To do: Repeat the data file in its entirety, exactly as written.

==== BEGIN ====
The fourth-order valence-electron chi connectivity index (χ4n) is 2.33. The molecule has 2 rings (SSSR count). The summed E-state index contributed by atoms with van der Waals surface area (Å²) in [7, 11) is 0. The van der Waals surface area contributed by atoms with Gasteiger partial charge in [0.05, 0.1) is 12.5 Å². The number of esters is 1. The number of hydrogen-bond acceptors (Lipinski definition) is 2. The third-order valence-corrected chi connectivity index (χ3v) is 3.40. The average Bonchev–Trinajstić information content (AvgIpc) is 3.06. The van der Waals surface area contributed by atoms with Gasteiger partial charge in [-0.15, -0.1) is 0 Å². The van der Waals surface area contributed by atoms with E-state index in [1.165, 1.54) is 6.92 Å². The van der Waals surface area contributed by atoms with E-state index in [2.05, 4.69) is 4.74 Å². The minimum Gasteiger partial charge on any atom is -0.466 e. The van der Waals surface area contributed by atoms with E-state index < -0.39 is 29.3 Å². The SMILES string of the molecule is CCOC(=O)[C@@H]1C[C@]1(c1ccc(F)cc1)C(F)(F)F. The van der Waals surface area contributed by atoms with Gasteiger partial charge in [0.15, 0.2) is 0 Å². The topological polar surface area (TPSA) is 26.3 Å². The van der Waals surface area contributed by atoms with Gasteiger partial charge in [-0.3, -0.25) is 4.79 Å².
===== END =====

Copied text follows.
The fourth-order valence-electron chi connectivity index (χ4n) is 2.33. The molecule has 2 rings (SSSR count). The summed E-state index contributed by atoms with van der Waals surface area (Å²) in [7, 11) is 0. The van der Waals surface area contributed by atoms with Gasteiger partial charge in [0.05, 0.1) is 12.5 Å². The number of esters is 1. The number of hydrogen-bond acceptors (Lipinski definition) is 2. The third-order valence-corrected chi connectivity index (χ3v) is 3.40. The average Bonchev–Trinajstić information content (AvgIpc) is 3.06. The van der Waals surface area contributed by atoms with Gasteiger partial charge in [-0.15, -0.1) is 0 Å². The van der Waals surface area contributed by atoms with E-state index in [1.165, 1.54) is 6.92 Å². The van der Waals surface area contributed by atoms with E-state index in [2.05, 4.69) is 4.74 Å². The minimum Gasteiger partial charge on any atom is -0.466 e. The van der Waals surface area contributed by atoms with E-state index < -0.39 is 29.3 Å². The SMILES string of the molecule is CCOC(=O)[C@@H]1C[C@]1(c1ccc(F)cc1)C(F)(F)F. The van der Waals surface area contributed by atoms with Gasteiger partial charge in [0.15, 0.2) is 0 Å². The topological polar surface area (TPSA) is 26.3 Å². The van der Waals surface area contributed by atoms with Gasteiger partial charge in [-0.3, -0.25) is 4.79 Å².